(Image description:  A view from above shows two women sitting at an office desk, looking at a laptop together. The woman on the right is a wheelchair user.)


In the journey toward creating a truly inclusive society, one important aspect is understanding disability etiquette. Disability etiquette encompasses a set of guidelines and practices that promote dignity, accessibility, and inclusivity in our interactions with people of all abilities. This goes beyond mere politeness; it is about fostering genuine respect, understanding, and equal treatment for individuals with disabilities.

So why is disability etiquette important? First and foremost, understanding disability etiquette is crucial for promoting equal opportunities and breaking down barriers faced by individuals with disabilities. In many cases, people with disabilities encounter social, physical, and institutional barriers that hinder their full participation in various aspects of life, including education, employment, and social activities. By understanding and practicing disability etiquette, we can help dismantle these barriers and create environments where everyone feels valued and respected. In addition, disability etiquette promotes social equality and respect. When we relate to each other as humans with unique skills and qualities, we avoid reinforcing stigmas and stereotypes based on perceived differences. This makes for a more integrated, inclusive and socially diverse community.


CPWD and City of Boulder


On Thursday, February 8, 2024 the Center for People With Disabilities and the City of Boulder partnered up to offer a comprehensive training program on disability etiquette designed by CPWD to equip City of Boulder staff with the knowledge and tools needed to foster inclusivity and accessibility. This work is in direct relation to the city’s equity efforts and commitment in continuing to address institutional and structural inequities that impact our community. By providing ongoing learning, the city hopes staff feel equipped and prepared to serve community members with necessary supports and services. The training covered several of the key topics and principles to educate on the importance of and how to practice disability etiquette. The program was facilitated by Craig Towler, Community Organizer at CPWD.


Key Principles of Disability Etiquette


There are several key principles that underpin disability etiquette covered in the training:

Understanding Ableism

woman on wheelchair standing before stairs and waiting for help

A woman in wheelchair is waiting before a set of stairs unable to move her wheelchair.

We must first understand what ableism is in order to notice when it is happening and then take the steps to change the problem. Ableism is the discrimination of and social prejudice against people with disabilities based on the belief that typical abilities are superior. Ableism tends to view people with disabilities as needing “fixing.” Much like racism and classism, ableism classifies an entire group of people as being inferior, propagating harmful stereotypes and generalizations.

Individual ableism feeds systemic ableism. Systemic ableism includes the physical barriers, policies, laws, regulations, and practices that exclude people with disabilities from full participation and equal opportunities. Examples include lack of accessibility to stores and public places, lack of accommodations in schools and in the workplace, limited or no health coverage for pre-existing conditions, and more. Undoing systemic ableism requires policy change at all levels of government – city, county, state, federal.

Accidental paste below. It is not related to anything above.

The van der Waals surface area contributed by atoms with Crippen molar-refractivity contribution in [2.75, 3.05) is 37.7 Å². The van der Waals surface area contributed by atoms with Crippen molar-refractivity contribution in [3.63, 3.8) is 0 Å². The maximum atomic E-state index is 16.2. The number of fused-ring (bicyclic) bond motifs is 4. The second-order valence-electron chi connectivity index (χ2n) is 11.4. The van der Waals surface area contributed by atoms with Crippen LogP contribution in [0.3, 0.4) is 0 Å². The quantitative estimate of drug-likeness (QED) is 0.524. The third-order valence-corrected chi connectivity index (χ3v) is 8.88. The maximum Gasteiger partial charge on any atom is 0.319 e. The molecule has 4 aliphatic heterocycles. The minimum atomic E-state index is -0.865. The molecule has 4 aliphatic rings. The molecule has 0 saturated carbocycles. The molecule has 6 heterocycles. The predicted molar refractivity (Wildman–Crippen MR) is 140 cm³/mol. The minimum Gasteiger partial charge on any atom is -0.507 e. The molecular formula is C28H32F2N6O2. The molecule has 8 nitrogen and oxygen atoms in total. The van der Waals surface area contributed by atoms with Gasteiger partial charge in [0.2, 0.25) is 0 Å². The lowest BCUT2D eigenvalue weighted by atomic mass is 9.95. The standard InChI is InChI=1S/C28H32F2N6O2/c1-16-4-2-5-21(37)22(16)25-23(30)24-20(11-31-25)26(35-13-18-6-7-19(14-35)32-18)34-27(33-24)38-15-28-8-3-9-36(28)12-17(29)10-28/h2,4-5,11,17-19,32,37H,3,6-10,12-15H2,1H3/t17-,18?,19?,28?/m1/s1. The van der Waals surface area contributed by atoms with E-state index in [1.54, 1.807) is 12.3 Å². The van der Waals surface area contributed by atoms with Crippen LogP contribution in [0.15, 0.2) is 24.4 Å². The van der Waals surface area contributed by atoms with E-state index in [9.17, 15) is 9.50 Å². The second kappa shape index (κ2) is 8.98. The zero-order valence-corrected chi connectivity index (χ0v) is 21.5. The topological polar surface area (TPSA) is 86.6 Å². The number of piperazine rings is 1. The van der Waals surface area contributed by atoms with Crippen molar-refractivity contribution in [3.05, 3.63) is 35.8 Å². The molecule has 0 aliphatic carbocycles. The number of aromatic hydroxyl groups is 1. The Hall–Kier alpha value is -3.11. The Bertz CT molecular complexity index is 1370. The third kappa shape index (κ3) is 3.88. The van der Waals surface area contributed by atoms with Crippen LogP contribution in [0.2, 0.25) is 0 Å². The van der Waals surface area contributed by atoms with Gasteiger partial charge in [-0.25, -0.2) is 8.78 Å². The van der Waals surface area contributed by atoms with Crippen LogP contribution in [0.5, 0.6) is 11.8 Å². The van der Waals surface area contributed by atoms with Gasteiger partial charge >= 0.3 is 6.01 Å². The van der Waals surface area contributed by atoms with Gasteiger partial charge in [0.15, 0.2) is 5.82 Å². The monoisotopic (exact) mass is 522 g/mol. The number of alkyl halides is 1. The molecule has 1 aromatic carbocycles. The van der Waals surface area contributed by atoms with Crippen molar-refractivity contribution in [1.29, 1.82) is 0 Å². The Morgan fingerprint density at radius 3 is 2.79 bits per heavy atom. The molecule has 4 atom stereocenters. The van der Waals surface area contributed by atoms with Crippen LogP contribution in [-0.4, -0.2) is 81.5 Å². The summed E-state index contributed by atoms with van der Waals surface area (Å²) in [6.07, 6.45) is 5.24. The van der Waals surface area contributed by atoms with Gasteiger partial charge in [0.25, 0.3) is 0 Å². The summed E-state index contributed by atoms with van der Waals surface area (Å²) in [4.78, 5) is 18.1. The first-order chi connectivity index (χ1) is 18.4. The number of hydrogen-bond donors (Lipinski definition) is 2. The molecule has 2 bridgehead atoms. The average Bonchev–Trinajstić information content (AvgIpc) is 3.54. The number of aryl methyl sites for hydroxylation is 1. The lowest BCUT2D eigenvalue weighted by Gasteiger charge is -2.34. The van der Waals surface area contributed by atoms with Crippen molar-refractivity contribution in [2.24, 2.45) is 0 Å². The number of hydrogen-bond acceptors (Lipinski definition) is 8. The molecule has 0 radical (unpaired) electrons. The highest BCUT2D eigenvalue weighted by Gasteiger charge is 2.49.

Respect and Dignity: Treat individuals with disabilities with the same respect and dignity that you would afford anyone else. Avoid making assumptions or judgments based on stereotypes or misconceptions about disabilities. Oftentimes, people with disabilities experience what are called “ableist microaggressions.” These are subtle, possibly unintentional, discriminations against individuals based on their disabilities. These can be statements, actions, incidents or exclusions. Some examples include:

  • Someone telling a person with a disability they will pray for them
  • Telling someone they don’t look disabled
  • Congratulating someone with a disability on doing something not worth congratulating them on, or that in the viewer’s mind, is typically only achievable by a non-disabled person


Craig, a wheelchair user, gave an example in the training about how within one week, three different people gave him a compliment on how well he was using his wheelchair. “Which was very nice,” he acknowledged, “but it would be the same thing as me saying, ‘Oh wow, you’re really good at walking!’” 


Ask Before Offering Assistance: If you encounter someone who appears to need assistance, ask them first before offering help. Respect their autonomy and allow them to communicate their needs and preferences.

In the training, Craig offered an example of how this has happened to him in the past. He often will go out on the local creek path, which has an uphill angle, to get a workout by using his wheelchair on the incline. He shared that people have in the past, without even asking, come up behind him and began pushing him up the hill. Though their intention was to be helpful, the assumption that he was in need of help was based in an ableist belief.


Accessible Communication: Be mindful of different communication needs and preferences. Speak clearly and directly to the individual, and if necessary, ask how you can best communicate with them. Avoid making assumptions about someone’s ability to understand or respond. Active listening is a large part of effective communication. Ask follow-up questions if you don’t understand.